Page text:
In Billy v Australia, for instance, the HRCttee observed that without national and international efforts, the effects of climate change may expose individuals to a violation of their right to life under Article 6 of the ICCPR. Furthermore, the HRCttee observed that given that the risk of an entire country becoming submerged under water is such an extreme risk, the conditions of life in such a country may become incompatible with the right to life with dignity. These assertions again remained rhetorical because in view of the Committee, the authors failed to indicate that they faced or at that time were facing:

adverse impacts to their own health or a real and reasonably foreseeable risk of being exposed to a situation of physical endangerment or extreme precarity that could potentially threaten their right to life, including the right to life with dignity.

Hence, even though the applicants could convey a sense of insecurity engendered by climate change (e.g., loss of predictability of seasonal weather patterns, seasonal timing, tides, and availability of traditional and culturally important food sources), the violation of Article 6 was not found because, the HRCttee did not find itself in a position to conclude that measures taken by Australia would have been insufficient so as to present a direct threat to the authors’ right to life with dignity. Thus, in essence, the majority opted for “real and imminent risk” standard.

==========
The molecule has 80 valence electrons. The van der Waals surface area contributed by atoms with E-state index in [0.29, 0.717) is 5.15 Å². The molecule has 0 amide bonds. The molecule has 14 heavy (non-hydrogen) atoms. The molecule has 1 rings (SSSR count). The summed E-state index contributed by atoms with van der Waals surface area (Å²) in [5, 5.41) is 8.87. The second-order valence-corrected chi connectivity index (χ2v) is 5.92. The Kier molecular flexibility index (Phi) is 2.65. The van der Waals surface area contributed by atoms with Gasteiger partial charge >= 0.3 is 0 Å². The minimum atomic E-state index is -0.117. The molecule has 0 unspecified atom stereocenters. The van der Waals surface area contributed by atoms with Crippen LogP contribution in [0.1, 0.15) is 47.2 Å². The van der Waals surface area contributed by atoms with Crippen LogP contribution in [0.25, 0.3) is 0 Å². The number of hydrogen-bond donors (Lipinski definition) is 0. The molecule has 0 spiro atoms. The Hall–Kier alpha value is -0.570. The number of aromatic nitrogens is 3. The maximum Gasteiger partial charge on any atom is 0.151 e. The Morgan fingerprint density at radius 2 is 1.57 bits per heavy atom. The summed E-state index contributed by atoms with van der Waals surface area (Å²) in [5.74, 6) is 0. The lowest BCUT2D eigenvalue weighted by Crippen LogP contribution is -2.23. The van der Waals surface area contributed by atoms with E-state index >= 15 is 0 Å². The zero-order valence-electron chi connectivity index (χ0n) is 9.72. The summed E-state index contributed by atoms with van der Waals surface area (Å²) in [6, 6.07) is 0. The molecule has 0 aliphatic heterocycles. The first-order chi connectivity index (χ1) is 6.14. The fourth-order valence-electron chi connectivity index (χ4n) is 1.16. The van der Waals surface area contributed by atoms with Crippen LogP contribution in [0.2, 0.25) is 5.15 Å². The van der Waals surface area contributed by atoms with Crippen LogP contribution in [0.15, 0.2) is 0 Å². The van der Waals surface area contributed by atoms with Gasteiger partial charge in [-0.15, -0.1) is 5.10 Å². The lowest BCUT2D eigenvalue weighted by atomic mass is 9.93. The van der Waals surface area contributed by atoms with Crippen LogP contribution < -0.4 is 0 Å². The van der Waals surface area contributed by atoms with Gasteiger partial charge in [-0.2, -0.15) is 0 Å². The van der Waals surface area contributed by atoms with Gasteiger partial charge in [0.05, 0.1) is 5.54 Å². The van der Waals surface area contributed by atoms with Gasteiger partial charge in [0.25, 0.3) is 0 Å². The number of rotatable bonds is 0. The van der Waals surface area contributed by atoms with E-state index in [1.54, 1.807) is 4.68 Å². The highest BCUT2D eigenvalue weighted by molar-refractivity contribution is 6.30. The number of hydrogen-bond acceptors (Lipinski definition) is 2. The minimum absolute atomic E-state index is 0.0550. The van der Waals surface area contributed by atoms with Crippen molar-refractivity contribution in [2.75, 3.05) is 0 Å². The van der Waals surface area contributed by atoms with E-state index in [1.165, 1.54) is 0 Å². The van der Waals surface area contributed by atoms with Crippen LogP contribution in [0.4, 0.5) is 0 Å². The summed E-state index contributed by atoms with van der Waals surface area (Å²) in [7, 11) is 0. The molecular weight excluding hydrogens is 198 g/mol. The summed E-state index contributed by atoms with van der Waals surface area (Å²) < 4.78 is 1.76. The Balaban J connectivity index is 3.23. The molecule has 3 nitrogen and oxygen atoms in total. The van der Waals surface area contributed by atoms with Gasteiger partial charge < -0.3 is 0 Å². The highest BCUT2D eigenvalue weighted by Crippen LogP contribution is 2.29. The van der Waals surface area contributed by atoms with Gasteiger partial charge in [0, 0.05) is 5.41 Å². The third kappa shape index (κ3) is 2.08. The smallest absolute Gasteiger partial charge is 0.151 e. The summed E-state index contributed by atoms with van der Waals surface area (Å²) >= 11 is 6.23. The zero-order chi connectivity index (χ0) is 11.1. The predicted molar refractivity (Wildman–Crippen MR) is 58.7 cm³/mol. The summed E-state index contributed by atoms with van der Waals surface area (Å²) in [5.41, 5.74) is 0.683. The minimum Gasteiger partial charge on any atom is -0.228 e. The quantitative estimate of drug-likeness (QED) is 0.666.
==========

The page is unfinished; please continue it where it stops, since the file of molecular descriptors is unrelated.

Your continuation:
The majority’s opinion in Verein KlimaSeniorinnen with regard to substantive violation of Article 2, however, sides with the partially dissenting joint opinion (by HRCttee members Arif Bulkan, Marcia V. J. Kran and Vasilka Sancin) that found a violation of right to life. They observed that the employment of “real and foreseeable risk” standard interprets Article 6 unduly restrictively. In Billy, per the dissenters, the primary question was whether the alleged violations of Article 6 themselves ensue from inadequate mitigation and/or adaptation measures on climate change by the State party. A more accurate standard instead is whether there is “a reasonably foreseeable threat” to the applicants’ right to life.  The applicants in Billy mentioned flood related damage, water temperature increases, loss of food sources, and most importantly, explained that the islands they live on will become uninhabitable in a mere 10-15 years as per research conducted by a government body. Together, this evidence provides “a reasonably foreseeable threat” constituting a violation of Article 6, the HRCttee members opined.